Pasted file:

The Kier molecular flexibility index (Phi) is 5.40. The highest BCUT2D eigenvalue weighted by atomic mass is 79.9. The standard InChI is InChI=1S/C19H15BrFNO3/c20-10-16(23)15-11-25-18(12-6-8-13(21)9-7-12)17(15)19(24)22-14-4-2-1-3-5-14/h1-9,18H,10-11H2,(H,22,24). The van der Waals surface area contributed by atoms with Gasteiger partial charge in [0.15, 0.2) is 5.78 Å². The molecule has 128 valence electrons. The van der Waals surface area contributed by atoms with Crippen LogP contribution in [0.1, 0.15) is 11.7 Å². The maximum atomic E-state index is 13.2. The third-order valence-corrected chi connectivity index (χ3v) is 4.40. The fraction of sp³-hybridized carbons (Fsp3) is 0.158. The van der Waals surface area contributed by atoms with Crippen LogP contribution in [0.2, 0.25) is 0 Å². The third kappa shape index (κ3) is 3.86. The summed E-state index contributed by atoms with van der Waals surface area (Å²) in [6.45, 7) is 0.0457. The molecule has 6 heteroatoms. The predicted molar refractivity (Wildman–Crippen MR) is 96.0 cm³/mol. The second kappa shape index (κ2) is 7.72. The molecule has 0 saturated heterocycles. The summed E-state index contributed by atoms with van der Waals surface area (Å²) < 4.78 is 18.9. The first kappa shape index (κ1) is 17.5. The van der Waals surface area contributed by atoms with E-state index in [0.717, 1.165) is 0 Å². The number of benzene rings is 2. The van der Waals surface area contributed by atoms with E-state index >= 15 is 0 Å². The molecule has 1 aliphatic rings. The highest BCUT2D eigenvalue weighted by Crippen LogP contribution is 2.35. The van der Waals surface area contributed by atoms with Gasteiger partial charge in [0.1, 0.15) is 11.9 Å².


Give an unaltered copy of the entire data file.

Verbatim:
The Kier molecular flexibility index (Phi) is 5.40. The highest BCUT2D eigenvalue weighted by atomic mass is 79.9. The standard InChI is InChI=1S/C19H15BrFNO3/c20-10-16(23)15-11-25-18(12-6-8-13(21)9-7-12)17(15)19(24)22-14-4-2-1-3-5-14/h1-9,18H,10-11H2,(H,22,24). The van der Waals surface area contributed by atoms with Gasteiger partial charge in [0.15, 0.2) is 5.78 Å². The molecule has 128 valence electrons. The van der Waals surface area contributed by atoms with Crippen LogP contribution in [0.1, 0.15) is 11.7 Å². The maximum atomic E-state index is 13.2. The third-order valence-corrected chi connectivity index (χ3v) is 4.40. The fraction of sp³-hybridized carbons (Fsp3) is 0.158. The van der Waals surface area contributed by atoms with Crippen LogP contribution in [0.2, 0.25) is 0 Å². The third kappa shape index (κ3) is 3.86. The summed E-state index contributed by atoms with van der Waals surface area (Å²) in [6.45, 7) is 0.0457. The molecule has 6 heteroatoms. The predicted molar refractivity (Wildman–Crippen MR) is 96.0 cm³/mol. The second kappa shape index (κ2) is 7.72. The molecule has 0 saturated heterocycles. The summed E-state index contributed by atoms with van der Waals surface area (Å²) < 4.78 is 18.9. The first kappa shape index (κ1) is 17.5. The van der Waals surface area contributed by atoms with E-state index in [0.717, 1.165) is 0 Å². The number of benzene rings is 2. The van der Waals surface area contributed by atoms with E-state index >= 15 is 0 Å². The molecule has 1 aliphatic rings. The highest BCUT2D eigenvalue weighted by Crippen LogP contribution is 2.35. The van der Waals surface area contributed by atoms with Gasteiger partial charge in [0.1, 0.15) is 11.9 Å².